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Reebok Narrows Marketing Focus For 2007

Reebok is hoping less will be more in 2007. As the one-year anniversary of its acquisition by Adidas approaches, Reebok has unveiled a three-year plan consolidating its marketing efforts.



Reebok is hoping less will be more in 2007.

As the one-year anniversary of its acquisition by Adidas approaches, Reebok has unveiled a three-year plan consolidating its marketing efforts.

“We need to focus on fewer things and do them better,” said Paul Harrington, president and chief executive officer. “In the past, we’ve had 10 different campaigns across 10 different categories, so before we had the consumer registering any of it, we were on to the next thing. We are getting rid of some of the peripheral activities, and the big news in 2007 is that we are just focusing on two things.”

Those two things are a single spring and a single fall ad campaign. In the beginning of April, the Run Easy campaign will be launched, followed by Best On, Best Off — as in, on and off the field — in August. The first two months of both campaigns will feature television commercial saturation, followed by print, Internet and grass-roots marketing for the remainder of the season.

Harrington would not disclose spending, but said that when “Run Easy” begins, it will be the company’s biggest running campaign ever.

The investment likely will hit Reebok’s profits in 2007. Adidas has lowered earnings projections for the brand, revising the previous 20 percent growth estimate to 15 percent, due to increased marketing spending in the new year.

“Run Easy” is the first campaign in a three-year streamlined business plan. Future ads will introduce products along with marketing concepts. The “Run Easy” idea sprang from Reebok’s existing strength in the footwear category, according to Ulrich Becker, chief marketing officer, who joined the brand in May from the parent, where he was head of global brand marketing and managing director of Adidas International B.V. in Amsterdam.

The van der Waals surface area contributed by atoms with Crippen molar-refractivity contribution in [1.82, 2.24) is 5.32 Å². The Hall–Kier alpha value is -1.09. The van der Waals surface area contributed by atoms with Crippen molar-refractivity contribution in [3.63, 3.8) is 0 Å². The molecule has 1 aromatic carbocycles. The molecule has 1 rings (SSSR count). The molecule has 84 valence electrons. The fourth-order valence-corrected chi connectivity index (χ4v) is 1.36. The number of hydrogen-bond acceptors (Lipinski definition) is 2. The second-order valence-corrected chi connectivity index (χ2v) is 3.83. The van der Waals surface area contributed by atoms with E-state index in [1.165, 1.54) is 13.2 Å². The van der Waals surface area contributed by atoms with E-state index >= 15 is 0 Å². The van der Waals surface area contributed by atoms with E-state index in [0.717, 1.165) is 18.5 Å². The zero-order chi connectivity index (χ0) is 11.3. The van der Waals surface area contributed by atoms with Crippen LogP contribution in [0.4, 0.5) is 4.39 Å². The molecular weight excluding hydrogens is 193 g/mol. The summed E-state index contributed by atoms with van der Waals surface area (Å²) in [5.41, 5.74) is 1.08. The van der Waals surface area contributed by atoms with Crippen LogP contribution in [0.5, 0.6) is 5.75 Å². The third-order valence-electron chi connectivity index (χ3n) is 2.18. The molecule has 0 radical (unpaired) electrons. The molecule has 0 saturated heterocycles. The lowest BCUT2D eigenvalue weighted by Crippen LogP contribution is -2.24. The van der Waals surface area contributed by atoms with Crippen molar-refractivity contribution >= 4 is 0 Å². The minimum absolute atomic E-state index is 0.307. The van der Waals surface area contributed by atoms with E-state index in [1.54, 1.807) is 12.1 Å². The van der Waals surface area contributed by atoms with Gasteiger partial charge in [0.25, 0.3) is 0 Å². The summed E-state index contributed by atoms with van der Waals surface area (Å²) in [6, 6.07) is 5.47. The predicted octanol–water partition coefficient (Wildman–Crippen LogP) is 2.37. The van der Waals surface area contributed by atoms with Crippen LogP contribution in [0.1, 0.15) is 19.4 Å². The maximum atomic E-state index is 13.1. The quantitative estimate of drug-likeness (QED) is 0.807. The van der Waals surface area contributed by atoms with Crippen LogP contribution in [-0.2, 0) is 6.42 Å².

“We have fantastic running shoes, so we want to get more people running, and we came up with an inspirational message to get not just the hard-core runners but also new people,” Becker said. “For us it’s not about sponsoring the fastest guy winning the marathon; it is about having as many people as possible starting the marathon wearing our shoes.”

That describes what Reebok sees as the position it is building in the active market, according to Bob Munroe, president of Reebok USA. “We are focused on a new user, who is not necessarily striving to be the best, but who wants to be her personal best,” Munroe said.

Best On, Best Off will promote the “greatest hits of the brand,” said Becker, in products and in bold-faced names associated with the brand, from Scarlett Johansson to Peyton Manning and Jay-Z.

When Adidas bought the Canton, Mass., athletic firm for $3.8 billion last January, Reebok had just come off a year when orders were down 22 percent from the previous year. Adidas Group ceo Herbert Hainer said last April that Reebok would need to streamline its marketing, downplaying the hip-hop ties on which it traditionally relied.